destructor needed

Discussion in 'Java' started by Jacob, Oct 30, 2003.

  1. Jacob

    Jacob Guest

    I have objects that are added as listeners
    to various system events (such as change of
    language or units etc.).

    To subscribe to such events I typically call
    someManager.addListener(this); and the "this"
    object will be added in a subscription list
    of someManager.

    My problem is when these objects are no longer
    needed. Normally they would be GC'd, but because
    of the subscription references they are not,
    and the memory is in effect lost.

    My current approach is to have a destroy()
    method on these objects where I unsubscribe
    to system events (removeListener). I am then
    forced to think C++ and figure out when the
    object actually dies and call the destroy()
    method there, which is a pain as it may
    include calling destroy() of children objects
    etc. and in general it will be very hard to
    get rid of them all.

    As I assume my architechture is commonplace,
    some of you might have a brigther solution
    to the problem?

    Thanks!
     
    Jacob, Oct 30, 2003
    #1
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  2. Jacob

    Sergio Juan Guest

    Hi.

    Look at java.lang.ref.WeakReference at the Java API documentation. I think
    it is what you are looking for, anyway I can not help you more as I never
    had to work with it.

    HTH

    "Jacob" <> escribió en el mensaje
    news:SI4ob.35122$...
    > I have objects that are added as listeners
    > to various system events (such as change of
    > language or units etc.).
    >
    > To subscribe to such events I typically call
    > someManager.addListener(this); and the "this"
    > object will be added in a subscription list
    > of someManager.
    >
    > My problem is when these objects are no longer
    > needed. Normally they would be GC'd, but because
    > of the subscription references they are not,
    > and the memory is in effect lost.
    >
    > My current approach is to have a destroy()
    > method on these objects where I unsubscribe
    > to system events (removeListener). I am then
    > forced to think C++ and figure out when the
    > object actually dies and call the destroy()
    > method there, which is a pain as it may
    > include calling destroy() of children objects
    > etc. and in general it will be very hard to
    > get rid of them all.
    >
    > As I assume my architechture is commonplace,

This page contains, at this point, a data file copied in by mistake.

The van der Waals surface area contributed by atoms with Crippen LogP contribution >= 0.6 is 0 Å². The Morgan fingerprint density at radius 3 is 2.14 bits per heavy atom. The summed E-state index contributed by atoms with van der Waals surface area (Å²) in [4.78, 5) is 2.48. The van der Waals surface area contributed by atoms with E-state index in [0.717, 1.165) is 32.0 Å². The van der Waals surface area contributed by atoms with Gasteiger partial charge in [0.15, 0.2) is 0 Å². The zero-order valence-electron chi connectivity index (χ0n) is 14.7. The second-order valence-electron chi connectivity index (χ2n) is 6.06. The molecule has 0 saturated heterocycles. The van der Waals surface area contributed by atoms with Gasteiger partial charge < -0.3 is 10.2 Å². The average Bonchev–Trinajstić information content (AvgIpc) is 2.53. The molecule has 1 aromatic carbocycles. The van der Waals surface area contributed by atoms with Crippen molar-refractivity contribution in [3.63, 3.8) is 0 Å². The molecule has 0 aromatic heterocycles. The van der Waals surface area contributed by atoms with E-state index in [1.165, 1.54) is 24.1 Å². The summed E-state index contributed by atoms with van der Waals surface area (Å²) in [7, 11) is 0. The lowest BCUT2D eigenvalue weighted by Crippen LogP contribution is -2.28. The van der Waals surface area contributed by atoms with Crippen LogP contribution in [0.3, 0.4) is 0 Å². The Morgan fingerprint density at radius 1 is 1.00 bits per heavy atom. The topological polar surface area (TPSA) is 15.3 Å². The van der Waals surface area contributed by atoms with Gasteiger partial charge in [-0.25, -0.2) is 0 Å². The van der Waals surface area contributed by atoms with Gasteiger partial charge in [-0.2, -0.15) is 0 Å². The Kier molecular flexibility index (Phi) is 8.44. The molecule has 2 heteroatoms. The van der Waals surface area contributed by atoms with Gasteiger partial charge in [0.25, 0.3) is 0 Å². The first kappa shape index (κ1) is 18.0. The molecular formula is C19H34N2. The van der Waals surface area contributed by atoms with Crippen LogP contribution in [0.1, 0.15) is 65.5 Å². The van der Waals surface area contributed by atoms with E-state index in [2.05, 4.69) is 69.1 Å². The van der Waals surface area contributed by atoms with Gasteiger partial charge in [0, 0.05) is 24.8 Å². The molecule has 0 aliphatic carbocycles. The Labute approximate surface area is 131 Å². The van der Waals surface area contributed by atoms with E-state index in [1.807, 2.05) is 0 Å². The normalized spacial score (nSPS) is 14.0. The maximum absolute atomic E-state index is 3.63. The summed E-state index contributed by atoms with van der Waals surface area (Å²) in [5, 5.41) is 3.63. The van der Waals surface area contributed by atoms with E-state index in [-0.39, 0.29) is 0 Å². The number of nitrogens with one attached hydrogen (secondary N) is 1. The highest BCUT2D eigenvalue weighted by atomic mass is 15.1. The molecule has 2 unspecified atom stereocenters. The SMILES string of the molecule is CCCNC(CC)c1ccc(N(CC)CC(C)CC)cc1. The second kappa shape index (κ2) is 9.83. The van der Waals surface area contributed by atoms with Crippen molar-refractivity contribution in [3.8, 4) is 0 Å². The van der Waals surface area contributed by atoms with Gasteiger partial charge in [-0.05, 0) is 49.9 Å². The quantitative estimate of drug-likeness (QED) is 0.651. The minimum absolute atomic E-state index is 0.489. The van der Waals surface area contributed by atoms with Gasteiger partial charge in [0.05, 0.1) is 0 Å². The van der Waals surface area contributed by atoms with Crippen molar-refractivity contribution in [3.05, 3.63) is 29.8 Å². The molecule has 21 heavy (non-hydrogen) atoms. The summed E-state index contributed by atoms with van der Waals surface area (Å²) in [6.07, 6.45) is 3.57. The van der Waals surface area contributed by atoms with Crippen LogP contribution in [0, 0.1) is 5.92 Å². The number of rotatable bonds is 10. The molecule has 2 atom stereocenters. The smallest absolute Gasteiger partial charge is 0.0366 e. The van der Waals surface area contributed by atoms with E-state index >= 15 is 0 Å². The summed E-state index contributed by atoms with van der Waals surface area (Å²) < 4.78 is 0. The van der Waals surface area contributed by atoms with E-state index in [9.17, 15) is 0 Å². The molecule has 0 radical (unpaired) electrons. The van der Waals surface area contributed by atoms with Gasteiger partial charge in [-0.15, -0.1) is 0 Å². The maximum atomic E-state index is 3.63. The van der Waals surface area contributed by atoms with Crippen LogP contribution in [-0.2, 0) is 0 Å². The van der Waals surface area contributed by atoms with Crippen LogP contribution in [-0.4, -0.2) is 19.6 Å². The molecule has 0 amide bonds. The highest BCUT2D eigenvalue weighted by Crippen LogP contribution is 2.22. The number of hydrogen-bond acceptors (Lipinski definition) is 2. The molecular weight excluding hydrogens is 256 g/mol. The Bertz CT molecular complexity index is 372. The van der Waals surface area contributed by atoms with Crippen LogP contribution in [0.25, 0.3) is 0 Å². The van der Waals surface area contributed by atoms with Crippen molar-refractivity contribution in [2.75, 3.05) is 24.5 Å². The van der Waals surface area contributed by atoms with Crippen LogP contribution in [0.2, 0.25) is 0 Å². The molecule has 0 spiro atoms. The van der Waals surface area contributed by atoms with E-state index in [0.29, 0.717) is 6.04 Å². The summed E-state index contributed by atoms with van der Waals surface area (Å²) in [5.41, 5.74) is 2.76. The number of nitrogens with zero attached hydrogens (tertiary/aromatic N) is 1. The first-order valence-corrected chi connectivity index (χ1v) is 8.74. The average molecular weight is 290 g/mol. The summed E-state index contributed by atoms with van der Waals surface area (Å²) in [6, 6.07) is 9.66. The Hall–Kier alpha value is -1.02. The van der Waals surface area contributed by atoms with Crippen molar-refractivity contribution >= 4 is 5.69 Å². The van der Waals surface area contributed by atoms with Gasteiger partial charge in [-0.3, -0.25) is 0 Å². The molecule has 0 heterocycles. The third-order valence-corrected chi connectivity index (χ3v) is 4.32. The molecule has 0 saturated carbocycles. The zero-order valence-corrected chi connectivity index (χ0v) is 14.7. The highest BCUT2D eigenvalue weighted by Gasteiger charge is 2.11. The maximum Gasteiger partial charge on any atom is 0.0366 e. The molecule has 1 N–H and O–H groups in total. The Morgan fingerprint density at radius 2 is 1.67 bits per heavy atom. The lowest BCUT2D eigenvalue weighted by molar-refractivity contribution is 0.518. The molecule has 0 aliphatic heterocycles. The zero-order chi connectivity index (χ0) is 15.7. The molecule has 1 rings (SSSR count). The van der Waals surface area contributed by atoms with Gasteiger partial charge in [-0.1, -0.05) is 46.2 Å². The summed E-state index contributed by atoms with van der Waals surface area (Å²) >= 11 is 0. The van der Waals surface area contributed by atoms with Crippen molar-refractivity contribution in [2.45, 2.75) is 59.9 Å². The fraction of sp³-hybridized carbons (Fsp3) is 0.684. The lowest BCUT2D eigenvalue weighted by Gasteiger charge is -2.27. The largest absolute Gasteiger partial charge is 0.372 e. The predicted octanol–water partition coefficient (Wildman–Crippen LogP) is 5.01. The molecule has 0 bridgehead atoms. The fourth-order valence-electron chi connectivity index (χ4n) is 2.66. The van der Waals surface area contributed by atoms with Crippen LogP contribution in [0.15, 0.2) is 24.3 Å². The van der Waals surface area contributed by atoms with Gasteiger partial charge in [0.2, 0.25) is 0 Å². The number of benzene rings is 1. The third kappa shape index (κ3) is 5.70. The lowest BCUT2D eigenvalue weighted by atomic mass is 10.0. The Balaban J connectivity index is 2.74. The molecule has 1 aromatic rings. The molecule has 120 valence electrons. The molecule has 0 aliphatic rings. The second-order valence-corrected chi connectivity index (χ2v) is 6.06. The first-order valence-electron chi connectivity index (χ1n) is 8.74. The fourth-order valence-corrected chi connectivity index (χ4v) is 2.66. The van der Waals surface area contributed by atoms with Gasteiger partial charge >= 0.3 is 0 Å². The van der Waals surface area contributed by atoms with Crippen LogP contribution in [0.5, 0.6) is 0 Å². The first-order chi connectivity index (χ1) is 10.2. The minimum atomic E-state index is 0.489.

> some of you might have a brigther solution
    > to the problem?
    >
    > Thanks!
    >
     
    Sergio Juan, Oct 30, 2003
    #2
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  3. Jacob

    Jacob Guest

    Jacob, Oct 30, 2003
    #3
  4. Jacob

    Filip Larsen Guest

    Jacob wrote

    > I have objects that are added as listeners
    > to various system events (such as change of
    > language or units etc.).
    >
    > To subscribe to such events I typically call
    > someManager.addListener(this); and the "this"
    > object will be added in a subscription list
    > of someManager.
    >
    > My problem is when these objects are no longer
    > needed. Normally they would be GC'd, but because
    > of the subscription references they are not,
    > and the memory is in effect lost.


    As Sergio Juan already suggested, you can use java.lang.WeakReference to
    solve this problem.

    A simple way of doing this is to code a weak listener that holds a weak
    reference to the real listener and insert the weak listener instead. It goes
    like this:

    // this is the normal listener interface
    public interface MyListener extends EventListener {
    void myAction(EventObject ev);
    }

    // this is the class producing the events
    public class MyEventSource {
    public void addMyListener(MyListener l) { ... }
    public void removeMyListener(MyListener l) { ... }
    }

    // this is the new class you need
    public class WeakMyListener implements MyListener {

    final private WeakReference ref;

    public WeakMyListener(MyListener delegate) {
    this.ref = new WeakReference(delegate);
    }

    public void myAction(EventObject ev) {
    MyListener delegate = (MyListener) ref.get();
    if (delegate != null) {
    delegate.myAction(ev);
    } else {
    MyEventSource source = (MyEventSource) ev.getSource();
    source.removeMyListener(this);
    }
    }
    }

    With this you can add the listener with

    source.addMyListener(new WeakMyListener(myListener));

    If you want to manually remove the listener before it is garbage collected,
    you have to store a reference to the weak listener and remove that instead.
    Don't store any references to myListener or it might never be garbage
    collected. If you have trouble figuring out where to use weak references,
    make an object diagram (include the main thread in that diagram) that show